Sometimes personal independence manifests itself in an unhealthy way in our Church. This week the Apostolic Nuncio Archbishop Christophe Pierre spoke about the infighting in the American Catholic Church. He said, “A Church divided against itself will crumble.”  A Church with bickering and infighting attracts no one. People are attracted by joy, and by unity in charity.

We can only be a vibrant Church if we are united through humble patient love. To be living stones means to be united to Christ the cornerstone and united to the other stones in our spiritual house. It means to realize that I am one small stone of the house of the Father. The early Christians were often described as being united in mind and heart (Acts 4:32).

Unity makes our house stronger. I am thinking especially of the wisdom and strength of the elderly. They have endured hardships in faith.  Just by their presence, they strengthen our spiritual house.

I recently heard the story of a man raised on a farm in western Nebraska. In the 1940’s he had worked hard to plant wheat that had flourished and was close to harvest. But a hailstorm destroyed the crop. He was lamenting the huge loss together with his mother who came to the field with him to view the aftermath. After some time in silence she said, “Gather some of these hailstones, and we’ll make ice cream for the neighbors.”  The son always remembered her resilience and capacity to look beyond the storm.

These days sometimes people express almost an indifferent resignation that COVID-19 will take the elderly, and we just need to accept it. Behind that resignation seems to be a lack of appreciation for their wisdom and strength. What would our spiritual house be like without their wisdom and perseverance? Someone said, if COVID-19 were killing the youth at the rate that it kills the elderly, then the elderly would be fighting tooth and nail for them.

Our strength as a Church depends on the weakest members. They enrich us with spiritual depth and inspire us in trials. That is why solidarity is essential.  A church built of living stones is selfless like Christ. It offers spiritual sacrifices to God and for the good of others.

In the pandemic, we are stressed and tired. We are being asked to adapt and do things that are uncomfortable, like wearing masks for the good of all when we are in close proximity to others.  I am more aware of people with immunity issues, even young people. Often they are reluctant to talk about their medical issues, so you may not realize what they are feeling. However, COVID-19 has caused them to be anxious and constantly on the alert, so they greatly appreciate our willingness to take extra precautions.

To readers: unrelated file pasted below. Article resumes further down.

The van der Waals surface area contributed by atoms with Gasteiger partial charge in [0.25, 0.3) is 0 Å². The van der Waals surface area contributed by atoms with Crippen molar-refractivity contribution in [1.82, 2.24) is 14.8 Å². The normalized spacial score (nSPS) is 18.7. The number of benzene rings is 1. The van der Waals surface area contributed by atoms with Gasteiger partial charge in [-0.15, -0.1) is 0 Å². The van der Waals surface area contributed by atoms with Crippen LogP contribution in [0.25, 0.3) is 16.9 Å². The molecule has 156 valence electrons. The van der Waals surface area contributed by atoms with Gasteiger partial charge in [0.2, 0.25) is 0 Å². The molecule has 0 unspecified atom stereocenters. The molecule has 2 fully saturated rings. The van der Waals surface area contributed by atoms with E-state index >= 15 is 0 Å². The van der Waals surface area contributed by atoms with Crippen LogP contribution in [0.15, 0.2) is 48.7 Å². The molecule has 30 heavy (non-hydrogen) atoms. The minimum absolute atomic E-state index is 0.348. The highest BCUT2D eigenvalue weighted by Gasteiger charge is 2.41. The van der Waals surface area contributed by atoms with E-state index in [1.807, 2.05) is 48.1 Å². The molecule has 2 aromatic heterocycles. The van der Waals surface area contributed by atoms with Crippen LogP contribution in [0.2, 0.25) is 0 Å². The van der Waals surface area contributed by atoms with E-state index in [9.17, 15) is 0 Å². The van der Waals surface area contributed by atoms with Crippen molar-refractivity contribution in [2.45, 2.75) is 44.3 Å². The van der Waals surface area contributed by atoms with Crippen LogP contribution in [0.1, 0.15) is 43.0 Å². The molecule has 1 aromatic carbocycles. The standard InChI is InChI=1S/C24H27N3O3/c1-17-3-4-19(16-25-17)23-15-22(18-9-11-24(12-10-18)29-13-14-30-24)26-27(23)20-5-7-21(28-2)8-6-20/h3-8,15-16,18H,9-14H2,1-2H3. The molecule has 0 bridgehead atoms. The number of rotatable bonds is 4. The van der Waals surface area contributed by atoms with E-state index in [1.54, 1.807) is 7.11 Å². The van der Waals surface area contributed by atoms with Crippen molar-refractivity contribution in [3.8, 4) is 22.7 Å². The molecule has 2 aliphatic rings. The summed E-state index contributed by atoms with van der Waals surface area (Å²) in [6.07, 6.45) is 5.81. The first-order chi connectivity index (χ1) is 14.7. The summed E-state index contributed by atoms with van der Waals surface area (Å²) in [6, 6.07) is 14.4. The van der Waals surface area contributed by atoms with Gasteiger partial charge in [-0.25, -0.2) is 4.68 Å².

Personally I don’t feel like I need a mask, but medical doctors are saying it will protect the most vulnerable. That protection may happen in an extended way. For example, the priests minister to the elderly and sick, so if everyone at Mass uses extra precautions, then the priest will be less likely to transmit the virus to others outside of Mass. Or a young priest may have a spiritual director who is an older priest. Or a retired priest might substitute for weekend Masses, so we need to anticipate their needs. Likewise, Catholic healthcare workers need to be careful to stay COVID-free. So taking precautions while they are at Mass is a way to help them serve the sick.

I struggle with the extra precautions too, but I need to set aside my personal preferences. I have been getting better about wearing a mask when I go to the store. It is a simple and selfless act of love for the common good of all. When public Masses begin, I will wear a Mass during the entrance procession, while distributing Communion and as I leave Mass. We are asking all the priests to do the same. However, while the priest is in the sanctuary, because there is sufficient distance from the people, he will not wear a mask.

Today, recall the gift of Jesus the Living Stone, the rock beneath your feet. He is the cornerstone of the Father’s house where there is a place for everyone. As the Latinos say, my house is your house. Give thanks to the Lord for the Father’s gracious hospitality.

Next think of how our spiritual house is enriched by the weak, the elderly and every single believer. Ask for the grace to be a living stone selflessly united to others in faith. How well are you being a living stone in the Father’s house? What more can you do to strengthen the unity of our spiritual house?

Pray for solidarity with all who belong to the One Body of Christ. “Like living stones, let yourselves be built into a spiritual house.”